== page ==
Thursday, August 19, 2021

The grave of Narcissa Owen- memoirist, artist, and "Indian Princess"

On the Spring Hill Cemetery website under “Notables,” Narcissa C. Owen (183l-1911) is listed as "’The Indian Princess’ who lived at Point of Honor during the Civil War.” She is also listed as an “artist and the daughter of Thomas Chisholm, the last hereditary Chief of the Western Cherokees [as well as the] wife of Robert Latham Owen, Sr.”  After visiting her grave, I did some research and learned that she wrote Memoirs of Narcissa Owen, 1831-1907, published in 1907.[1] She also was a prominent voice in woman suffrage and the rights of Cherokee people. [2]

While she was a memoirist, she identified as a portrait artist and her most notable works include a notable a self-portrait, and Thomas Jefferson and His Descendants.[3] Her interest in Jefferson was an association with her father, Thomas Chisholm, who received the silver Peace and Friendship medal in recognition of being the last hereditary war chief of the Cherokees from Jefferson in 1808.[4]

Graves of husband and her son.

Born on October 3, 1831 to Thomas Chisholm and Malinda Wharton, Narcissa was the youngest of four children. She was the direct descent of Queen Quatisis, “the lineal successor of the seven original chiefs of Cherokee blood.”[5]

Young Narcissa did not have the easiest upbringing. Her father died in 1834 and her mother was unable to care for all four children so her siblings were sent away to school. She remained with her mother for two years before she was also sent away.[6] When she was nearly 11 years old, she moved in with her older sister. She would go on to a women’s college in Indiana and then attend Miss Sawyer’s Female Seminary in Fayetteville, Arkansas.[7]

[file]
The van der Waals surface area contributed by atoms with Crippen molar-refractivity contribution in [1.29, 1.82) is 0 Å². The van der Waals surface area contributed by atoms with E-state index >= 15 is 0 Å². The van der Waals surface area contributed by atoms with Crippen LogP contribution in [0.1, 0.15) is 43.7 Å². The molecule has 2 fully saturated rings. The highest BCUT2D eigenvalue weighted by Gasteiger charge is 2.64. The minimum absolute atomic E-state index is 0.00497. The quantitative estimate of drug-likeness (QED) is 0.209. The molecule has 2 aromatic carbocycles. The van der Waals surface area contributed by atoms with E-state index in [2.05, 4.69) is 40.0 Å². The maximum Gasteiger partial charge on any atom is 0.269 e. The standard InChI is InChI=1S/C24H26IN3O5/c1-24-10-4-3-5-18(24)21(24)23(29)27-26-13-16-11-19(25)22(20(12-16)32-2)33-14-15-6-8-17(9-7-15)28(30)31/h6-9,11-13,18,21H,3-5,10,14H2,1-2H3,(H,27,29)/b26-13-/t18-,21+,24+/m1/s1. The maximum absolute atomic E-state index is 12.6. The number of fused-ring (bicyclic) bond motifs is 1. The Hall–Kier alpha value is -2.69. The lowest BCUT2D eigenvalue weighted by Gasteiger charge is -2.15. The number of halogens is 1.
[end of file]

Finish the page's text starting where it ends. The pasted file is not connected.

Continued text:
The Caney News, (Caney, Kansas: July 21, 1911).

She married her husband Robert Latham Owen, a descendant of George Washington on October 4, 1853, a day after her nineteenth birthday.[8] And since it sometimes feels like all roads lead to Richmond, Charles Dimmock, the architect who designed Hollywood Cemetery’s 90-foot pyramid that was erected in December 1868, was one of the groomsmen at their wedding.[9] This is a complete aside but while researching Narcissa Owen and then falling down a rabbit hole about Charles Dimmock, I learned that the Hollywood Memorial Association sent him to monitor the exhumation of the Southern remains in the Gettysburg battlefield. It was his report about the horrid conditions and desecration of the graves by farmers that recommended that the bodies be moved to Hollywood.[10]  

By the Civil War, Narcissa Owen and her family were living in Lynchburg. Along with five hundred other Lynchburg ladies, she helped provide young recruits with uniforms and hospital supplies. When there weren’t jobs enough jobs for sewing and earning an income, Narcissa Owen collected money from wealthier families to provide for the wives and children of Lynchburg’s soldiers.[11]

In June 1873, her husband passed away. Her son, Robert Latham Owen, Jr. and she moved to the Cherokee Nation. She was offered a position to teach in the Cherokee Female Seminary in 1880 and continued in the position until 1884.

Memoirs of Narcissa Owen, 1907

Although she was always interested in art, she began to focus on learning perspective and oil colors after she left her teaching position.

In 1907, she published her memoirs and then passed away a few years later on July 11, 1911. She was 80 years old.[12]


Epitaph of her son

[1] Narcissa Owen, Memoirs of Narcissa Owen, 1831-1907, 1907, The place of publication is not identified. Amherst College Digital Collections, Archives & Special Collections,

[2] “Mrs. Owen Was Indian Princess,” The Poteau News, (Poteau, Oklahoma: July 20, 1911)2.

[3] Stacie Boston, “Owen's Life Consisted of Love for Art, Music and Her People.” Cherokee Phoenix, March 4, 2021.

[4] Janet Shaffer. "Narcissa and Robert Owen: The Point of Honor Years." The Virginia Magazine of History and Biography 89, no. 2 (1981): 166.

[5] The Caney News, (Caney, Kansas: July 21, 1911).

[6] Shaffer, 155.

[7] Shaffer, 156.

[8] Shaffer, 157.

[9] Shaffer, 156.

[10] Adrienne E. Robertson,"Charles Henry Dimmock (1831–1873)," Dictionary of Virginia Biography, Library of Virginia, published 2015.

[11] Shaffer, 159.

[12] Shaffer, 167.

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